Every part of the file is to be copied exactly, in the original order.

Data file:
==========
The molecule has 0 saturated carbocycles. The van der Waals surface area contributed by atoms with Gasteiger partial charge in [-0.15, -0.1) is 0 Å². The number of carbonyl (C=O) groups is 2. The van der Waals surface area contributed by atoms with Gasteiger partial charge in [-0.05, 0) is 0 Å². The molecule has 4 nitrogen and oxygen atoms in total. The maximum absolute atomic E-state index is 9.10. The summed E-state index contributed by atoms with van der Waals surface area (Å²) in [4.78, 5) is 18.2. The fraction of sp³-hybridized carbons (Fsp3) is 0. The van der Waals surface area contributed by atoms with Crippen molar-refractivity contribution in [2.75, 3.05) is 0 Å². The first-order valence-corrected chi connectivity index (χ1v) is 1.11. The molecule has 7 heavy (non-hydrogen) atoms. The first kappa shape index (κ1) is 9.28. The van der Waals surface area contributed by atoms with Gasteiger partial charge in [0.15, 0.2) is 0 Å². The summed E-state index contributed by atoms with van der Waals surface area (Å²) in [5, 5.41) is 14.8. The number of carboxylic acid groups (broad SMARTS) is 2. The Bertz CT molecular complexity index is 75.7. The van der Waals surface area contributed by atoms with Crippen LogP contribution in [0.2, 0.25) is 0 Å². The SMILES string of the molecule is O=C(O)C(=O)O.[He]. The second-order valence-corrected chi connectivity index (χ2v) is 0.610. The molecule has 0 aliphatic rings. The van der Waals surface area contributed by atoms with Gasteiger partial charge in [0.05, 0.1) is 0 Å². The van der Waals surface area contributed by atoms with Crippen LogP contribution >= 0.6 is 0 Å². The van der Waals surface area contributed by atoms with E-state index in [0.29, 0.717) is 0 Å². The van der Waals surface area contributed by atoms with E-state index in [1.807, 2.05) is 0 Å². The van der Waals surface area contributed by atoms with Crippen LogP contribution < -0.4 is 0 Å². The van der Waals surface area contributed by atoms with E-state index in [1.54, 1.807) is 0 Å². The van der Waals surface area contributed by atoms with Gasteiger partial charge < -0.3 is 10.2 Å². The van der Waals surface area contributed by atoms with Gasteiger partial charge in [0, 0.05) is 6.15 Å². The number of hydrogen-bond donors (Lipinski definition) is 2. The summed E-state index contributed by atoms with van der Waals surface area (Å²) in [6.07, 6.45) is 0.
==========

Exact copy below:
The molecule has 0 saturated carbocycles. The van der Waals surface area contributed by atoms with Gasteiger partial charge in [-0.15, -0.1) is 0 Å². The number of carbonyl (C=O) groups is 2. The van der Waals surface area contributed by atoms with Gasteiger partial charge in [-0.05, 0) is 0 Å². The molecule has 4 nitrogen and oxygen atoms in total. The maximum absolute atomic E-state index is 9.10. The summed E-state index contributed by atoms with van der Waals surface area (Å²) in [4.78, 5) is 18.2. The fraction of sp³-hybridized carbons (Fsp3) is 0. The van der Waals surface area contributed by atoms with Crippen molar-refractivity contribution in [2.75, 3.05) is 0 Å². The first-order valence-corrected chi connectivity index (χ1v) is 1.11. The molecule has 7 heavy (non-hydrogen) atoms. The first kappa shape index (κ1) is 9.28. The van der Waals surface area contributed by atoms with Gasteiger partial charge in [0.15, 0.2) is 0 Å². The summed E-state index contributed by atoms with van der Waals surface area (Å²) in [5, 5.41) is 14.8. The number of carboxylic acid groups (broad SMARTS) is 2. The Bertz CT molecular complexity index is 75.7. The van der Waals surface area contributed by atoms with Crippen LogP contribution in [0.2, 0.25) is 0 Å². The SMILES string of the molecule is O=C(O)C(=O)O.[He]. The second-order valence-corrected chi connectivity index (χ2v) is 0.610. The molecule has 0 aliphatic rings. The van der Waals surface area contributed by atoms with Gasteiger partial charge in [0.05, 0.1) is 0 Å². The van der Waals surface area contributed by atoms with Crippen LogP contribution >= 0.6 is 0 Å². The van der Waals surface area contributed by atoms with E-state index in [0.29, 0.717) is 0 Å². The van der Waals surface area contributed by atoms with E-state index in [1.807, 2.05) is 0 Å². The van der Waals surface area contributed by atoms with Crippen LogP contribution < -0.4 is 0 Å². The van der Waals surface area contributed by atoms with E-state index in [1.54, 1.807) is 0 Å². The van der Waals surface area contributed by atoms with Gasteiger partial charge < -0.3 is 10.2 Å². The van der Waals surface area contributed by atoms with Gasteiger partial charge in [0, 0.05) is 6.15 Å². The number of hydrogen-bond donors (Lipinski definition) is 2. The summed E-state index contributed by atoms with van der Waals surface area (Å²) in [6.07, 6.45) is 0.